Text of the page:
I put it shining anywhere I please.
By walking slowly on some evening later, I've pulled it from a crate of crooked trees, And brought it over glossy water, greater, And dropped it in, and seen the image wallow, The color run, all sorts of wonder follow.

Written by William Wordsworth |

London 1802

 Milton! thou should'st be living at this hour:
England hath need of thee: she is a fen
Of stagnant waters: altar, sword, and pen,
Fireside, the heroic wealth of hall and bower,
Have forfeited their ancient English dower
Of inward happiness.
We are selfish men; Oh! raise us up, return to us again; And give us manners, virtue, freedom, power.
Thy soul was like a Star, and dwelt apart: Thou hadst a voice whose sound was like the sea: Pure as the naked heavens, majestic, free, So didst thou travel on life's common way, In cheerful godliness; and yet thy heart The lowliest duties on herself did lay.

Written by Petrarch |



Mai non fu' in parte ove sì chiar' vedessi.


Nowhere before could I so well have seen
Her whom my soul most craves since lost to view;
Nowhere in so great freedom could have been
Breathing my amorous lays 'neath skies so blue;
Never with depths of shade so calm and green
A valley found for lover's sigh more true;
[Pg 245]Methinks a spot so lovely and serene
Love not in Cyprus nor in Gnidos knew.
All breathes one spell, all prompts and prays that I
Like them should love—the clear sky, the calm hour,
Winds, waters, birds, the green bough, the gay flower—
But thou, beloved, who call'st me from on high,
By the sad memory of thine early fate,
Pray that I hold the world and these sweet snares in hate.
Never till now so clearly have I seen
Her whom my eyes desire, my soul still views;
Never enjoy'd a freedom thus serene;
Ne'er thus to heaven breathed my enamour'd muse,
As in this vale sequester'd, darkly green;
Where my soothed heart its pensive thought pursues,
And nought intrusively may intervene,
And all my sweetly-tender sighs renews.
To Love and meditation, faithful shade,
Receive the breathings of my grateful breast!
Love not in Cyprus found so sweet a nest
As this, by pine and arching laurel made!
The birds, breeze, water, branches, whisper love;
Herb, flower, and verdant path the lay symphonious move.
Capel Lofft.

Written by John Davidson |

War Song

 Remember the Glories of Brien the Brave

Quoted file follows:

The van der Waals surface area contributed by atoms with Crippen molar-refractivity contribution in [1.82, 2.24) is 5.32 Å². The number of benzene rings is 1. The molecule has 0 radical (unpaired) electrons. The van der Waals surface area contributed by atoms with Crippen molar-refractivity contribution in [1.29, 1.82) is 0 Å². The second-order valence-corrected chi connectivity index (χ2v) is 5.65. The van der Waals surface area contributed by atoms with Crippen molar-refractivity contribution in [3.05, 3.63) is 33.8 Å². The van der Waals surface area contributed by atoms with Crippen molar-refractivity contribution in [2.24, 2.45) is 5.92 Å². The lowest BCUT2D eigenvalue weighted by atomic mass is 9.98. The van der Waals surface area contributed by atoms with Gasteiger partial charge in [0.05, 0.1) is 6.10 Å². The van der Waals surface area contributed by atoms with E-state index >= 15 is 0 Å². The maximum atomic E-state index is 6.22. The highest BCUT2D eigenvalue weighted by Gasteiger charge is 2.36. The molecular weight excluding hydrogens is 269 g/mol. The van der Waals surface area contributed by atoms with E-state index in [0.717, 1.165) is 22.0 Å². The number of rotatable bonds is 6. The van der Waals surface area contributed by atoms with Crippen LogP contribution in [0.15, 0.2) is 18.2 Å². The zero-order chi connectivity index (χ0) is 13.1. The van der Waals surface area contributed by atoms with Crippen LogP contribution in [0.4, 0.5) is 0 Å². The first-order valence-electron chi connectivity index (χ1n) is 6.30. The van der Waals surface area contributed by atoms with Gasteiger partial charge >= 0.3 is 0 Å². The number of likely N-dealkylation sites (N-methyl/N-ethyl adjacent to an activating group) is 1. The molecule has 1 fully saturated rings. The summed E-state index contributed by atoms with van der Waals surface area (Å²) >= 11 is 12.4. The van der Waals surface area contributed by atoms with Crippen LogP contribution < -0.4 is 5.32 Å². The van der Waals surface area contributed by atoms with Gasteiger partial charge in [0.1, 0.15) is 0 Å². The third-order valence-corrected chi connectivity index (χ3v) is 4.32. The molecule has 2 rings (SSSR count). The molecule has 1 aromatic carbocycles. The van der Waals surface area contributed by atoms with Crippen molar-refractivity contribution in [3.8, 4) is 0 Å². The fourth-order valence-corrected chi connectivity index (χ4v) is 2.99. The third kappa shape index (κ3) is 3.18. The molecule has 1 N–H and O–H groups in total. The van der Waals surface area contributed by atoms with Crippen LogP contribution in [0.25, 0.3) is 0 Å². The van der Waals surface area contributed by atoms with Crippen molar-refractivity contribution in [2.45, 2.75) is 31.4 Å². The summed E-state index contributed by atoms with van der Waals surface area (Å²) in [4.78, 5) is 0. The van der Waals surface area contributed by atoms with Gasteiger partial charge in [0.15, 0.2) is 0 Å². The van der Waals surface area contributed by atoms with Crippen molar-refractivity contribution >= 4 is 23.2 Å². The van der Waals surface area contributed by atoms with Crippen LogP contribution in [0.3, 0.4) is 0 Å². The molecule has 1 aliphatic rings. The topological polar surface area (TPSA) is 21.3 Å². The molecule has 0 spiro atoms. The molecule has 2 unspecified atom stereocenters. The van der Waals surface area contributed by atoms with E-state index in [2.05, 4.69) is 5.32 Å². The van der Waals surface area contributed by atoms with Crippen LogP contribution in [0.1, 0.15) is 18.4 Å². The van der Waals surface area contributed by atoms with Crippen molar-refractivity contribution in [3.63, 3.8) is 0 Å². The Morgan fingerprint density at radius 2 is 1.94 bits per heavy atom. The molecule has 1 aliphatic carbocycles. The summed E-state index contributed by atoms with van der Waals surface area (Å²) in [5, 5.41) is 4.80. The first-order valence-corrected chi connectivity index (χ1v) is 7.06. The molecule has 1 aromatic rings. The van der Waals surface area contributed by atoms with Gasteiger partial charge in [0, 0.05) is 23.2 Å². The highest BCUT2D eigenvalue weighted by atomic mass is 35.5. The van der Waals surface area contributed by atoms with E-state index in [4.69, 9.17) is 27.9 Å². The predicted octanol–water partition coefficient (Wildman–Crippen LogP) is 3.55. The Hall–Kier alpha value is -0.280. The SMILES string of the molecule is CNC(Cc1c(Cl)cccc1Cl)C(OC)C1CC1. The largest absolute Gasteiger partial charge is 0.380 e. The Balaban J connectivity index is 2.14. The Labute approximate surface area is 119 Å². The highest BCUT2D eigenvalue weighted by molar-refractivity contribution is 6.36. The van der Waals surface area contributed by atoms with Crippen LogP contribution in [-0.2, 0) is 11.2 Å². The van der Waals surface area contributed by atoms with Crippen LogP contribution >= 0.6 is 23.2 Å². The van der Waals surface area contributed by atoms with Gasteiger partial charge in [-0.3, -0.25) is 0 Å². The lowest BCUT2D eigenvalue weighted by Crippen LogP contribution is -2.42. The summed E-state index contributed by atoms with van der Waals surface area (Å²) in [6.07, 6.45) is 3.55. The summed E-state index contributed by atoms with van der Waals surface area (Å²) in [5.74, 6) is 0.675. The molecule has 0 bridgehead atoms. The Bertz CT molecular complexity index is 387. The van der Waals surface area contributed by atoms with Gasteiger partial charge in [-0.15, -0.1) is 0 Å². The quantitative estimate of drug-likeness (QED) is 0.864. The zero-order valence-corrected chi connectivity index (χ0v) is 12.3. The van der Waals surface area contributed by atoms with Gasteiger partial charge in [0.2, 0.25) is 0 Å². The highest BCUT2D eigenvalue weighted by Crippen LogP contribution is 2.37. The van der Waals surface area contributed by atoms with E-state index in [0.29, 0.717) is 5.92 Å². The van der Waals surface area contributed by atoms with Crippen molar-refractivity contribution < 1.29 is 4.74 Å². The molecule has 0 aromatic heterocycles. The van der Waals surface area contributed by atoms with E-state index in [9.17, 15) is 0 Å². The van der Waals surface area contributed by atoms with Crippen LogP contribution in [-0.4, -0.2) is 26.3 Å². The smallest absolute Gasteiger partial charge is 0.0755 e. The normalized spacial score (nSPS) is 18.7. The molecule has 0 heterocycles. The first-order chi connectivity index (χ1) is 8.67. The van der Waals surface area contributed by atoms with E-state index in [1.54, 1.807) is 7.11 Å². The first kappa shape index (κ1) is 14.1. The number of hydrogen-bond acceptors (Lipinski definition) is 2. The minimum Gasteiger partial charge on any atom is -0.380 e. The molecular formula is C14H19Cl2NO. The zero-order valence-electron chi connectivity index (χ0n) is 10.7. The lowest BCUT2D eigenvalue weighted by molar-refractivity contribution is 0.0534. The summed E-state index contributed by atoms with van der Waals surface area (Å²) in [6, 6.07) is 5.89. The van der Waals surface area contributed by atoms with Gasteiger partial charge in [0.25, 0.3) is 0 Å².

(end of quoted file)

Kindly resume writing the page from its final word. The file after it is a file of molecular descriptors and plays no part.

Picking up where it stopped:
Remember the glories of Brien the brave, 
Though the days of the hero are o'er, 
Though lost to Mononia and cold to the grave, 
He returns to Kinkora no more.
That star of the field, which so often hath pour'd Its beam on the battle, is set; But enough of its glory remains on each sword, To light us to victory yet.
Mononia! when Nature embellish'd the tint Of thy fields, and thy mountains so fair, Did she ever intend that a tyrant should print The footstep of slavery there? No! Freedom, whose smile we shall never resign, Go, tell our invaders, the Danes, That 'tis sweeter to bleed for an age at thy shrine, Than to sleep but a moment in chains.
Forget not our wounded companions who stoood In the day of distress by our side; While the moss of the valley grew red with their blood, They stirr'd not, but conquer'd and died.
That sun which now blesses our arms with his light, Saw them fall upon Ossory's plain; -- Oh! let him not blush, when he leaves us to-night, To find that they fell there in vain.

Written by |

An Elegy

THOUGH beauty be the mark of praise  
And yours of whom I sing be such 
As not the world can praise too much  
Yet 'tis your Virtue now I raise.
A virtue like allay so gone 5 Throughout your form as though that move And draw and conquer all men's love This subjects you to love of one.
Wherein you triumph yet¡ªbecause 'Tis of your flesh and that you use 10 The noblest freedom not to choose Against or faith or honour's laws.
But who should less expect from you? In whom alone Love lives again: By whom he is restored to men 15 And kept and bred and brought up true.
His falling temples you have rear'd The wither'd garlands ta'en away; His altars kept from that decay That envy wish'd and nature fear'd: 20 And on them burn so chaste a flame With so much loyalty's expense As Love to acquit such excellence Is gone himself into your name.
And you are he¡ªthe deity 25 To whom all lovers are design'd That would their better objects find; Among which faithful troop am I¡ª Who as an off'ring at your shrine Have sung this hymn and here entreat 30 One spark of your diviner heat To light upon a love of mine.
Which if it kindle not but scant Appear and that to shortest view; Yet give me leave to adore in you 35 What I in her am grieved to want! GLOSS: allay] alloy.

Written by Matthew Arnold |

A Wish

 I ask not that my bed of death
From bands of greedy heirs be free;
For these besiege the latest breath
Of fortune's favoured sons, not me.
I ask not each kind soul to keep Tearless, when of my death he hears; Let those who will, if any, weep! There are worse plagues on earth than tears.
I ask but that my death may find The freedom to my life denied; Ask but the folly of mankind, Then, at last, to quit my side.